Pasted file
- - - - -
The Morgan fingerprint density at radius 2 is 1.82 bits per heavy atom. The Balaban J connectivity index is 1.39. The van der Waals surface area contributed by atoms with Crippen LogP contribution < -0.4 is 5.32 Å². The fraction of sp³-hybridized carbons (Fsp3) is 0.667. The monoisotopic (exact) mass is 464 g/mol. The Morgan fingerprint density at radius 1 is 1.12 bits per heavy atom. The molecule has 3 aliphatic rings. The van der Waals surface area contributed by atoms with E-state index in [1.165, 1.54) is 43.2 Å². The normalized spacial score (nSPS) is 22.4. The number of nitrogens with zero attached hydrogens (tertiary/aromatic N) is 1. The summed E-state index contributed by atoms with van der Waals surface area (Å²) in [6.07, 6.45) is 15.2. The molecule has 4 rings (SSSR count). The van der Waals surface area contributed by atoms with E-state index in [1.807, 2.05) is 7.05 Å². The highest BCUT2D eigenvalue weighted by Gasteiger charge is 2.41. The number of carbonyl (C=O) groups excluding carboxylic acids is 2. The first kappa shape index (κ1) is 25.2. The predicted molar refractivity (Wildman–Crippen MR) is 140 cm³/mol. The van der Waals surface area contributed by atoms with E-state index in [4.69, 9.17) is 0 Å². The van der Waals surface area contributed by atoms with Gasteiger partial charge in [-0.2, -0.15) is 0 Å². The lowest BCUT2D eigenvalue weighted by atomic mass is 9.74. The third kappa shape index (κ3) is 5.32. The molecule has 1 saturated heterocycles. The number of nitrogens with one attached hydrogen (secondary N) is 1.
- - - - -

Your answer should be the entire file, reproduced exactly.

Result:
The Morgan fingerprint density at radius 2 is 1.82 bits per heavy atom. The Balaban J connectivity index is 1.39. The van der Waals surface area contributed by atoms with Crippen LogP contribution < -0.4 is 5.32 Å². The fraction of sp³-hybridized carbons (Fsp3) is 0.667. The monoisotopic (exact) mass is 464 g/mol. The Morgan fingerprint density at radius 1 is 1.12 bits per heavy atom. The molecule has 3 aliphatic rings. The van der Waals surface area contributed by atoms with E-state index in [1.165, 1.54) is 43.2 Å². The normalized spacial score (nSPS) is 22.4. The number of nitrogens with zero attached hydrogens (tertiary/aromatic N) is 1. The summed E-state index contributed by atoms with van der Waals surface area (Å²) in [6.07, 6.45) is 15.2. The molecule has 4 rings (SSSR count). The van der Waals surface area contributed by atoms with E-state index in [1.807, 2.05) is 7.05 Å². The highest BCUT2D eigenvalue weighted by Gasteiger charge is 2.41. The number of carbonyl (C=O) groups excluding carboxylic acids is 2. The first kappa shape index (κ1) is 25.2. The predicted molar refractivity (Wildman–Crippen MR) is 140 cm³/mol. The van der Waals surface area contributed by atoms with E-state index in [4.69, 9.17) is 0 Å². The van der Waals surface area contributed by atoms with Gasteiger partial charge in [-0.2, -0.15) is 0 Å². The lowest BCUT2D eigenvalue weighted by atomic mass is 9.74. The third kappa shape index (κ3) is 5.32. The molecule has 1 saturated heterocycles. The number of nitrogens with one attached hydrogen (secondary N) is 1.